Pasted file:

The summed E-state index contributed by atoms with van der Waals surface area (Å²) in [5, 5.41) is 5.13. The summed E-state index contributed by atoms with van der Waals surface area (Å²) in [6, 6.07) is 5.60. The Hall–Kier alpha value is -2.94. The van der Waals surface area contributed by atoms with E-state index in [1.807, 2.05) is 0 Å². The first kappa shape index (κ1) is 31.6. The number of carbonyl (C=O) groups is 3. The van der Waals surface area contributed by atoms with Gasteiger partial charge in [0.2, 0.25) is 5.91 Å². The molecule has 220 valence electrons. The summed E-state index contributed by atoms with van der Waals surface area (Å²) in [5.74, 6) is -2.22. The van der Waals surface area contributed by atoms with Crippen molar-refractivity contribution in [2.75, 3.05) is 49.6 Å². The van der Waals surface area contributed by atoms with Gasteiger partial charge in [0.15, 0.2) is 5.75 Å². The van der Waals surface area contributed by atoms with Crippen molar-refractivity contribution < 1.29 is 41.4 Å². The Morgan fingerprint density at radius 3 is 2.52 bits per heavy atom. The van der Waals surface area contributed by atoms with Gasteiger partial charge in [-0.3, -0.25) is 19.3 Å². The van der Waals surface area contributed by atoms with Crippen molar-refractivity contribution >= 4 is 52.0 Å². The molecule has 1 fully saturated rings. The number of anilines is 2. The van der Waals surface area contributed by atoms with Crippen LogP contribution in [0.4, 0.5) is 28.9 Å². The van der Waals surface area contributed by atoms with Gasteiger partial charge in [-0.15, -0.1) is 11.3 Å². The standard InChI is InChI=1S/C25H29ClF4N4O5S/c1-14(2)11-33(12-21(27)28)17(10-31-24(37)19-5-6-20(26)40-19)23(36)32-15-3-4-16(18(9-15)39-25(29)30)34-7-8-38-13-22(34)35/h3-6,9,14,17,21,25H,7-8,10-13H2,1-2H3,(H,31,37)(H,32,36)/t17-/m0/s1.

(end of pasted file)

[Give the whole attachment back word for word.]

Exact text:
The summed E-state index contributed by atoms with van der Waals surface area (Å²) in [5, 5.41) is 5.13. The summed E-state index contributed by atoms with van der Waals surface area (Å²) in [6, 6.07) is 5.60. The Hall–Kier alpha value is -2.94. The van der Waals surface area contributed by atoms with E-state index in [1.807, 2.05) is 0 Å². The first kappa shape index (κ1) is 31.6. The number of carbonyl (C=O) groups is 3. The van der Waals surface area contributed by atoms with Gasteiger partial charge in [0.2, 0.25) is 5.91 Å². The molecule has 220 valence electrons. The summed E-state index contributed by atoms with van der Waals surface area (Å²) in [5.74, 6) is -2.22. The van der Waals surface area contributed by atoms with Crippen molar-refractivity contribution in [2.75, 3.05) is 49.6 Å². The van der Waals surface area contributed by atoms with Gasteiger partial charge in [0.15, 0.2) is 5.75 Å². The van der Waals surface area contributed by atoms with Crippen molar-refractivity contribution < 1.29 is 41.4 Å². The Morgan fingerprint density at radius 3 is 2.52 bits per heavy atom. The van der Waals surface area contributed by atoms with Gasteiger partial charge in [-0.3, -0.25) is 19.3 Å². The van der Waals surface area contributed by atoms with Crippen molar-refractivity contribution >= 4 is 52.0 Å². The molecule has 1 fully saturated rings. The number of anilines is 2. The van der Waals surface area contributed by atoms with Crippen LogP contribution in [0.4, 0.5) is 28.9 Å². The van der Waals surface area contributed by atoms with Gasteiger partial charge in [-0.15, -0.1) is 11.3 Å². The standard InChI is InChI=1S/C25H29ClF4N4O5S/c1-14(2)11-33(12-21(27)28)17(10-31-24(37)19-5-6-20(26)40-19)23(36)32-15-3-4-16(18(9-15)39-25(29)30)34-7-8-38-13-22(34)35/h3-6,9,14,17,21,25H,7-8,10-13H2,1-2H3,(H,31,37)(H,32,36)/t17-/m0/s1.